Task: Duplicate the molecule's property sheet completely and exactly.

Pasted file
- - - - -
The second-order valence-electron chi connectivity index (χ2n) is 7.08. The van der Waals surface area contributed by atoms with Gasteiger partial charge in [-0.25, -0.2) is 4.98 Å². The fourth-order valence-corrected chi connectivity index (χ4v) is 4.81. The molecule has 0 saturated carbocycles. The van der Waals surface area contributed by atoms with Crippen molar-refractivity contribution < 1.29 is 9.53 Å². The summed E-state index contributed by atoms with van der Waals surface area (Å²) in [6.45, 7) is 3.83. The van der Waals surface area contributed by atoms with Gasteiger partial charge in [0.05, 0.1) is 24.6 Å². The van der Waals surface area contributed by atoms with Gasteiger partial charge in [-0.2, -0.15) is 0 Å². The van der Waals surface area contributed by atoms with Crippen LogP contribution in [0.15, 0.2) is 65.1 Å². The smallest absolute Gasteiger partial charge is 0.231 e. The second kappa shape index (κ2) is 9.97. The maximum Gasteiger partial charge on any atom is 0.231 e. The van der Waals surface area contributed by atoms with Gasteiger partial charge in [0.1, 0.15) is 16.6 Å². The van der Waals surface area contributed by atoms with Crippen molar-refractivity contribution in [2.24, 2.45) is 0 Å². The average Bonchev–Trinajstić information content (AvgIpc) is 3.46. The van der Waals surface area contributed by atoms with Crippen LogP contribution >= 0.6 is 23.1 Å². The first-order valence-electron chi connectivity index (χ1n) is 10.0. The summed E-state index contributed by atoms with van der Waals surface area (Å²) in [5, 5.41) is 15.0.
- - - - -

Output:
The second-order valence-electron chi connectivity index (χ2n) is 7.08. The van der Waals surface area contributed by atoms with Gasteiger partial charge in [-0.25, -0.2) is 4.98 Å². The fourth-order valence-corrected chi connectivity index (χ4v) is 4.81. The molecule has 0 saturated carbocycles. The van der Waals surface area contributed by atoms with Crippen molar-refractivity contribution < 1.29 is 9.53 Å². The summed E-state index contributed by atoms with van der Waals surface area (Å²) in [6.45, 7) is 3.83. The van der Waals surface area contributed by atoms with Gasteiger partial charge in [0.05, 0.1) is 24.6 Å². The van der Waals surface area contributed by atoms with Gasteiger partial charge in [-0.2, -0.15) is 0 Å². The van der Waals surface area contributed by atoms with Crippen LogP contribution in [0.15, 0.2) is 65.1 Å². The smallest absolute Gasteiger partial charge is 0.231 e. The second kappa shape index (κ2) is 9.97. The maximum Gasteiger partial charge on any atom is 0.231 e. The van der Waals surface area contributed by atoms with Gasteiger partial charge in [0.1, 0.15) is 16.6 Å². The van der Waals surface area contributed by atoms with Crippen molar-refractivity contribution in [2.24, 2.45) is 0 Å². The average Bonchev–Trinajstić information content (AvgIpc) is 3.46. The van der Waals surface area contributed by atoms with Crippen LogP contribution >= 0.6 is 23.1 Å². The first-order valence-electron chi connectivity index (χ1n) is 10.0. The summed E-state index contributed by atoms with van der Waals surface area (Å²) in [5, 5.41) is 15.0.